The opinion of the court was delivered by: Amy J. St. Eve, District Court Judge:
MEMORANDUM OPINION AND ORDER
Before the Court is pro se Petitioner Donnie Baker's petition for a
writ of habeas corpus pursuant to 28 U.S.C. § 2254(d).*fn1
For the following reasons, the Court denies Baker's habeas
petition and declines to certify any issues for appeal pursuant to 28
U.S.C. § 2253(c)(2).
Baker does not present clear and convincing evidence challenging the statement of facts in the last state court decision to address his arguments on the merits, which is the Illinois Appellate Court's opinion on direct appeal, and thus the Court presumes those facts are correct for purposes of its habeas review. See 28 U.S.C. § 2254(e)(1); McCarthy v. Pollard, 656 F.3d 478, 483 (7th Cir. 2011). The Court therefore adopts the underlying facts as set forth by the Illinois Appellate Court, Third District, in People v. Baker, No. 3-09-0420 (3d Dist. Apr. 7, 2011) (unpublished).*fn2 The Court first turns to a summary of the evidence presented at Baker's bench trial. See Allen v. Buss, 558 F.3d 657, 659 (7th Cir. 2009).
At the 2009 bench trial in this matter, a police officer testified that a search warrant was issued for Katherine Baker's residence because a man who lived there named "D" sold some crack cocaine to the police. Katherine Baker, Petitioner's grandmother, testified at trial that Donnie Baker lived with her when the police executed the search warrant on October 21, 2008. Donnie Baker's aunt, Carla Sykes, who also lived with Katherine Baker, testified at trial that when the police executed the warrant, she told them that "D" was Donnie and that he kept a box containing some personal items in a closet.
The police officers searched the closet and found a box that contained a Crown Royal liquor bag containing 18 individually wrapped plastic bags that were split between three larger plastic bags. The bags contained a total of 2.3 grams of crack cocaine. Meanwhile, when Donnie Baker returned to his grandmother's home that day, the police arrested him. At that time, Donnie Baker admitted to the police that the crack cocaine was his, but that he was an addict and it was for his personal use. He further told the police that he had bought the crack earlier that day and had smoked the contents of four smaller bags. Also, he told the police that he did not have a crack pipe because he used other people's pipes and did not like to keep a pipe on him.
Also at trial, Kankakee police officer Christopher Kidwell testified that in his 20 years of experience as a police officer, he had been involved in hundreds of narcotic-based arrests. Officer Kidwell stated that the manner in which the crack cocaine was package indicated preparation for sale. Further, Officer Kidwell testified that in his experience, he has never encountered a crack cocaine user with more than two or three bags in his possession. He admitted, however, that he was aware of cases in which undercover police officers have purchased more than two or three bags of crack cocaine at a time. Nonetheless, Officer Kidwell testified that it was not typical for crack cocaine users to store drugs because the urge was too strong to use the crack cocaine.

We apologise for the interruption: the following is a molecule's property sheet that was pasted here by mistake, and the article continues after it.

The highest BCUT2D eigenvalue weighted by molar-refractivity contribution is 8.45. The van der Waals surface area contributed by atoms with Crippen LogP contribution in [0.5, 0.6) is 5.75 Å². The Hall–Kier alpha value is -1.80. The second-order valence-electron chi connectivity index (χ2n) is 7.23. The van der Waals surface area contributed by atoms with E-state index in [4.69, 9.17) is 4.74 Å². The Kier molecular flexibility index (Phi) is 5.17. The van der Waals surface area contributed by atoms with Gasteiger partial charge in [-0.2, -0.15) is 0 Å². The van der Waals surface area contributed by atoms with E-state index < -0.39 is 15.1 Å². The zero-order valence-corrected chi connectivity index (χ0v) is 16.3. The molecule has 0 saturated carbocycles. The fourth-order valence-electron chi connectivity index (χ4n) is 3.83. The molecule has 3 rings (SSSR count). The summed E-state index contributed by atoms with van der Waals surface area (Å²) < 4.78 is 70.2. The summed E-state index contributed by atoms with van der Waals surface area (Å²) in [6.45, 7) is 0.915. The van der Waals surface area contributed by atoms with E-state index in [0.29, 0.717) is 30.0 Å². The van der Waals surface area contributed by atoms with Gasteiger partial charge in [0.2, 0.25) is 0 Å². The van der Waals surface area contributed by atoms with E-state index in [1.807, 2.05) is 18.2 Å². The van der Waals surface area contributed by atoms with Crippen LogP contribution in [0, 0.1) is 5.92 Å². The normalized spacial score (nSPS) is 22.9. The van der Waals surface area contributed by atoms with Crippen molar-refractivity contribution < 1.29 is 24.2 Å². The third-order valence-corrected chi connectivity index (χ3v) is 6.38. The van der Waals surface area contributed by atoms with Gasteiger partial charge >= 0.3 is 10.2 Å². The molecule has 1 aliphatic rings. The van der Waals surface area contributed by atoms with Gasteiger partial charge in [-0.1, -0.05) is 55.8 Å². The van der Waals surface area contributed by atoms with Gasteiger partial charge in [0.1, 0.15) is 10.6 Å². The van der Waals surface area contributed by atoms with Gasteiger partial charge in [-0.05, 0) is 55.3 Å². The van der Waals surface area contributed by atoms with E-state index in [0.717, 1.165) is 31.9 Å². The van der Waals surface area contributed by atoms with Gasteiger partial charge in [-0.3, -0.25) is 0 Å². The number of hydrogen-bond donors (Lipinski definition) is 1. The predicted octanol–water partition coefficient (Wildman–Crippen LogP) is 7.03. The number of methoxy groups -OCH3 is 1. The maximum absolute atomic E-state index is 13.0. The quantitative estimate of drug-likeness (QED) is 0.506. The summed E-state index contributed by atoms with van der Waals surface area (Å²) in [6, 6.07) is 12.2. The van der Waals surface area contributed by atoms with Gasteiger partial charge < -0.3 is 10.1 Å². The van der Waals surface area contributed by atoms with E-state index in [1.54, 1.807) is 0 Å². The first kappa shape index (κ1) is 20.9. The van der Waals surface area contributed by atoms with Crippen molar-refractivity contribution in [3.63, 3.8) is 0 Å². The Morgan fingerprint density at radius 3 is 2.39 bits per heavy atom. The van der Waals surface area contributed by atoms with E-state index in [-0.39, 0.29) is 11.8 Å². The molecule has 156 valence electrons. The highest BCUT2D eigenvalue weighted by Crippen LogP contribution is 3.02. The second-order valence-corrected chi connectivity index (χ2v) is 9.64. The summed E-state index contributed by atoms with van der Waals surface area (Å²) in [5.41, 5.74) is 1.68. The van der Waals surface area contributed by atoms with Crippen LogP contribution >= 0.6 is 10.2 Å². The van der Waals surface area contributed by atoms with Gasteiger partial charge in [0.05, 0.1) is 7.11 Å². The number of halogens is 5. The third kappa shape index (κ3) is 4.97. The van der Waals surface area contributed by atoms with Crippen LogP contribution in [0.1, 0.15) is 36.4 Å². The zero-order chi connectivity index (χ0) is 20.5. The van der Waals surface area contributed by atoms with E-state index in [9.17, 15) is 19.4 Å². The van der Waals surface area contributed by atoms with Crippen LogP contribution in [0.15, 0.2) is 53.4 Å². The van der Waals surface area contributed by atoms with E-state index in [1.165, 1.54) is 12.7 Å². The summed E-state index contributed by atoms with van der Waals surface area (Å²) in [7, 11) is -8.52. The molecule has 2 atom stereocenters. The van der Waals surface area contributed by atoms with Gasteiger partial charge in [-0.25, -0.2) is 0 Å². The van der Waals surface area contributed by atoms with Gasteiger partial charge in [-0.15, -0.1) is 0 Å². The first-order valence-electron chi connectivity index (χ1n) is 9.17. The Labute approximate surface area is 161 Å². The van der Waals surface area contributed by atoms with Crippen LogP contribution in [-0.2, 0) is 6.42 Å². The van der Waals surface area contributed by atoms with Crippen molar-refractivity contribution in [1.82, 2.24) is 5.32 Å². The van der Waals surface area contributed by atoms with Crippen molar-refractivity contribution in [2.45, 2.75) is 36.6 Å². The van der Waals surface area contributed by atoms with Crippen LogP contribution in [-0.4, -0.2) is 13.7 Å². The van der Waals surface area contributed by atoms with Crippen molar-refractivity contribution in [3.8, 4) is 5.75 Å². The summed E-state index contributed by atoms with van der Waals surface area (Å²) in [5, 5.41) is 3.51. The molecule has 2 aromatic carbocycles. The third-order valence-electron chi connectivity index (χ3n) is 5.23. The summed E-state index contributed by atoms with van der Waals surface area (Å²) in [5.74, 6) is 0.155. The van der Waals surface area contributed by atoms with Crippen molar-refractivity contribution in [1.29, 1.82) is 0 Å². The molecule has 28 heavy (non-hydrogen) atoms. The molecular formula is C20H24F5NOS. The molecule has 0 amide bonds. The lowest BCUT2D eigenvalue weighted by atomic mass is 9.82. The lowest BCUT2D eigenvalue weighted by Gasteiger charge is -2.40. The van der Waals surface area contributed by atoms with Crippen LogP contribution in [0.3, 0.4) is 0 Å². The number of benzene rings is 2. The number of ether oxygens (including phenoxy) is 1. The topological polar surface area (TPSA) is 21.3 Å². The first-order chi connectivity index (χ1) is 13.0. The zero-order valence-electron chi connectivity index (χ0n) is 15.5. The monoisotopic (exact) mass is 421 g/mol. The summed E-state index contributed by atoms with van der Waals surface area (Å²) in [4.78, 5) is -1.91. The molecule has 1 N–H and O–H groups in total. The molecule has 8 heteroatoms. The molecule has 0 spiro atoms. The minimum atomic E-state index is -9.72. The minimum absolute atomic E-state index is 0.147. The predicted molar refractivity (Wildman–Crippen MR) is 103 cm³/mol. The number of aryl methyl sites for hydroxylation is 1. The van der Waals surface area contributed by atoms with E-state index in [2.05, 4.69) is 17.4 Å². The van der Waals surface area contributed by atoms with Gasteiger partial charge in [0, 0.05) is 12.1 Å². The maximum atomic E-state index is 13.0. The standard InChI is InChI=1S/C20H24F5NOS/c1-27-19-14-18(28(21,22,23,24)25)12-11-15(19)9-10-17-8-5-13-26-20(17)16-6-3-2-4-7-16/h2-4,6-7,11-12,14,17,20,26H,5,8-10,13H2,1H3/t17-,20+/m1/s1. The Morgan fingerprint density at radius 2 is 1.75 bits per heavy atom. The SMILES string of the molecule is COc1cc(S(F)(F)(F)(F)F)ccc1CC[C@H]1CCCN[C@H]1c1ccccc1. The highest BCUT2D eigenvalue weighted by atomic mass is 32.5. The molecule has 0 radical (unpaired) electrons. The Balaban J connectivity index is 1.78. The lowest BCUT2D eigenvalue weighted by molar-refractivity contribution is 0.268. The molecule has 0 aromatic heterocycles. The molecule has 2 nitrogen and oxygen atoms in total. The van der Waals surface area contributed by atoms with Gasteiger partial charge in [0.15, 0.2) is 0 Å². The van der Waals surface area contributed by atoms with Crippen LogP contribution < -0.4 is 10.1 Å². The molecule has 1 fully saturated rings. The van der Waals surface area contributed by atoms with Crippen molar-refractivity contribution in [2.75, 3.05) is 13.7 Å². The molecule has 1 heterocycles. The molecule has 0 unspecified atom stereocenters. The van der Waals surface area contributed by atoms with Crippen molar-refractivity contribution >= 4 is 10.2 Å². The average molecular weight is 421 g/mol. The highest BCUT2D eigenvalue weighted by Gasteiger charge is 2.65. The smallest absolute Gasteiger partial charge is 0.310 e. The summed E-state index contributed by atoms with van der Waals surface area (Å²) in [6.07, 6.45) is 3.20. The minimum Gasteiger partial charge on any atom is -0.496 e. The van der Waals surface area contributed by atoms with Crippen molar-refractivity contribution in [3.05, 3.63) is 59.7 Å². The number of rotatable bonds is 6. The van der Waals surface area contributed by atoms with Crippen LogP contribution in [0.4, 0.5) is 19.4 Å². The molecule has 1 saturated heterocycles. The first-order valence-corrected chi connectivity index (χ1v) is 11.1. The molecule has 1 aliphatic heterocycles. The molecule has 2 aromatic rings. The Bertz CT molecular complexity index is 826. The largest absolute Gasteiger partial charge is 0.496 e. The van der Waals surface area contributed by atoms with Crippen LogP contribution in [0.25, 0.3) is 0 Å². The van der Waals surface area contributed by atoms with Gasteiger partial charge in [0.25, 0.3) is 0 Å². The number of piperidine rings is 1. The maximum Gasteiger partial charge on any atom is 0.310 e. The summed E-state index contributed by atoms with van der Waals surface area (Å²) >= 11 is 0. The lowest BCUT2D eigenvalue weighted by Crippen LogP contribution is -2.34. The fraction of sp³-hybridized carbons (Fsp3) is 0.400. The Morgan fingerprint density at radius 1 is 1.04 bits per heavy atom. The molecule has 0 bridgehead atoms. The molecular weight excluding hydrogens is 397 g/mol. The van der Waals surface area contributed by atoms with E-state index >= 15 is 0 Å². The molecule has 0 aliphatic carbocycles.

At the close of the bench trial, the Circuit Court of Kankakee County -- finding Officer Kidwell a credible witness -- concluded that the manner in which the police found the crack cocaine indicated that Baker intended to sell it. The Circuit Court then concluded that Baker was guilty of unlawful possession of a controlled substance with the intent to deliver while within 1,000 feet of senior citizen housing and sentenced Baker to fifteen years imprisonment.
II. Procedural Background
On appeal to the Illinois Appellate Court, Baker argued that the State failed to prove beyond a reasonable doubt that he was guilty of unlawful possession of a controlled substance with the intent to deliver. The Illinois Appellate Court, Third District, rejected his claim on April 7, 2011. Baker then filed a petition for leave to appeal ("PLA") to the Supreme Court of Illinois arguing that the State failed to prove beyond a reasonable doubt that he was guilty of unlawful possession of a controlled substance with the intent to deliver. The Supreme Court of Illinois denied his PLA on September 28, 2011.
On December 27, 2011, Baker filed the present pro se petition for a writ of habeas corpus pursuant to 28 U.S.C. § 2254(d). Construing Baker's pro se habeas petition liberally, see Arnett v. Webster, 658 F.3d 742, 751 (7th Cir. 2011), he argues that the State failed to prove beyond a reasonable doubt that he was ...